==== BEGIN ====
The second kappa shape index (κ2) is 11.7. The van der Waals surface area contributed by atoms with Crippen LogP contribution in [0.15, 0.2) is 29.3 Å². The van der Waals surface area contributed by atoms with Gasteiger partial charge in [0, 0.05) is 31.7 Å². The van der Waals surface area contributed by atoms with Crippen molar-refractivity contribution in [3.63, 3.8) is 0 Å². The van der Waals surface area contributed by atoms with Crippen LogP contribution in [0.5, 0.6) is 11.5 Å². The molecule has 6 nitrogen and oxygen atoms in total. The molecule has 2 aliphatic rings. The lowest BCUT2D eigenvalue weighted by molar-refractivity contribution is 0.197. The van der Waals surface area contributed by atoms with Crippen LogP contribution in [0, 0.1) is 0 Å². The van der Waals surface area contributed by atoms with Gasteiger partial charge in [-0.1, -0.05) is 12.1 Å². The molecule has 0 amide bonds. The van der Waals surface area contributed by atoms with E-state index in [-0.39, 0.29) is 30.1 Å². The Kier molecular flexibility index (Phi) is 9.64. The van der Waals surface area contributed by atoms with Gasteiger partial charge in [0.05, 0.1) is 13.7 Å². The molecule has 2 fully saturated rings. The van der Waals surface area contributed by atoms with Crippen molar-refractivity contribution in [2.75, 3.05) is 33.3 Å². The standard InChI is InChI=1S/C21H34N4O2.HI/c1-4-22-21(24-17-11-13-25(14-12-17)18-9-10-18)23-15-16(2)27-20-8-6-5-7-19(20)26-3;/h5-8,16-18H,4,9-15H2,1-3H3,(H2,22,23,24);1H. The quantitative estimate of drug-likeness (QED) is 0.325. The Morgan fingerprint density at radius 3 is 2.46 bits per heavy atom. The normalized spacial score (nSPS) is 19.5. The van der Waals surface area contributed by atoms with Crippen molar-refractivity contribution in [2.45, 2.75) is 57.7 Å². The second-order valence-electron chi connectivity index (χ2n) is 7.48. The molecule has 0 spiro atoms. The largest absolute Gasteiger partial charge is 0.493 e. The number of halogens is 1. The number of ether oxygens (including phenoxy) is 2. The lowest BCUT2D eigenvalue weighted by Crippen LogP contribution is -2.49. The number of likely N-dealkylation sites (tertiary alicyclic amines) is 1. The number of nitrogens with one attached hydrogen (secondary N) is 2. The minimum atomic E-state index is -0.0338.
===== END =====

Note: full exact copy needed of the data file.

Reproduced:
The second kappa shape index (κ2) is 11.7. The van der Waals surface area contributed by atoms with Crippen LogP contribution in [0.15, 0.2) is 29.3 Å². The van der Waals surface area contributed by atoms with Gasteiger partial charge in [0, 0.05) is 31.7 Å². The van der Waals surface area contributed by atoms with Crippen molar-refractivity contribution in [3.63, 3.8) is 0 Å². The van der Waals surface area contributed by atoms with Crippen LogP contribution in [0.5, 0.6) is 11.5 Å². The molecule has 6 nitrogen and oxygen atoms in total. The molecule has 2 aliphatic rings. The lowest BCUT2D eigenvalue weighted by molar-refractivity contribution is 0.197. The van der Waals surface area contributed by atoms with Crippen LogP contribution in [0, 0.1) is 0 Å². The van der Waals surface area contributed by atoms with Gasteiger partial charge in [-0.1, -0.05) is 12.1 Å². The molecule has 0 amide bonds. The van der Waals surface area contributed by atoms with E-state index in [-0.39, 0.29) is 30.1 Å². The Kier molecular flexibility index (Phi) is 9.64. The van der Waals surface area contributed by atoms with Gasteiger partial charge in [0.05, 0.1) is 13.7 Å². The molecule has 2 fully saturated rings. The van der Waals surface area contributed by atoms with Crippen molar-refractivity contribution in [2.75, 3.05) is 33.3 Å². The standard InChI is InChI=1S/C21H34N4O2.HI/c1-4-22-21(24-17-11-13-25(14-12-17)18-9-10-18)23-15-16(2)27-20-8-6-5-7-19(20)26-3;/h5-8,16-18H,4,9-15H2,1-3H3,(H2,22,23,24);1H. The quantitative estimate of drug-likeness (QED) is 0.325. The Morgan fingerprint density at radius 3 is 2.46 bits per heavy atom. The normalized spacial score (nSPS) is 19.5. The van der Waals surface area contributed by atoms with Crippen molar-refractivity contribution in [2.45, 2.75) is 57.7 Å². The second-order valence-electron chi connectivity index (χ2n) is 7.48. The molecule has 0 spiro atoms. The largest absolute Gasteiger partial charge is 0.493 e. The number of halogens is 1. The number of ether oxygens (including phenoxy) is 2. The lowest BCUT2D eigenvalue weighted by Crippen LogP contribution is -2.49. The number of likely N-dealkylation sites (tertiary alicyclic amines) is 1. The number of nitrogens with one attached hydrogen (secondary N) is 2. The minimum atomic E-state index is -0.0338.